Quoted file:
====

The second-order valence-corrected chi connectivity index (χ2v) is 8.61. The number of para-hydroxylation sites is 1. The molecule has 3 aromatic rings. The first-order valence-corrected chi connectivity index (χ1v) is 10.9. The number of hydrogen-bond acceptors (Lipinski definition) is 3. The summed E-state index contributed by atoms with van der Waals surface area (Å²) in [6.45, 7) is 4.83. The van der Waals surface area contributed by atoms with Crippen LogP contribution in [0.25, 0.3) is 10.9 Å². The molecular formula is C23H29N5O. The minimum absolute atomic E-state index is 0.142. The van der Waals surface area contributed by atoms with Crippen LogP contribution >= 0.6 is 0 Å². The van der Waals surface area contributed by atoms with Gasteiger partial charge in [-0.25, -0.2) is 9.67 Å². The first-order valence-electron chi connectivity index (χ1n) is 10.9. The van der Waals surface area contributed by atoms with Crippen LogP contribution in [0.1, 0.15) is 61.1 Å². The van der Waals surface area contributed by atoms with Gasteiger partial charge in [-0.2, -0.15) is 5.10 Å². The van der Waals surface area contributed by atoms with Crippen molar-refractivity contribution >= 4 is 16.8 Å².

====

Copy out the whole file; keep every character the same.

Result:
The second-order valence-corrected chi connectivity index (χ2v) is 8.61. The number of para-hydroxylation sites is 1. The molecule has 3 aromatic rings. The first-order valence-corrected chi connectivity index (χ1v) is 10.9. The number of hydrogen-bond acceptors (Lipinski definition) is 3. The summed E-state index contributed by atoms with van der Waals surface area (Å²) in [6.45, 7) is 4.83. The van der Waals surface area contributed by atoms with Crippen LogP contribution in [0.25, 0.3) is 10.9 Å². The molecular formula is C23H29N5O. The minimum absolute atomic E-state index is 0.142. The van der Waals surface area contributed by atoms with Crippen LogP contribution >= 0.6 is 0 Å². The van der Waals surface area contributed by atoms with Gasteiger partial charge in [-0.25, -0.2) is 9.67 Å². The first-order valence-electron chi connectivity index (χ1n) is 10.9. The van der Waals surface area contributed by atoms with Crippen LogP contribution in [0.1, 0.15) is 61.1 Å². The van der Waals surface area contributed by atoms with Gasteiger partial charge in [-0.2, -0.15) is 5.10 Å². The van der Waals surface area contributed by atoms with Crippen molar-refractivity contribution >= 4 is 16.8 Å².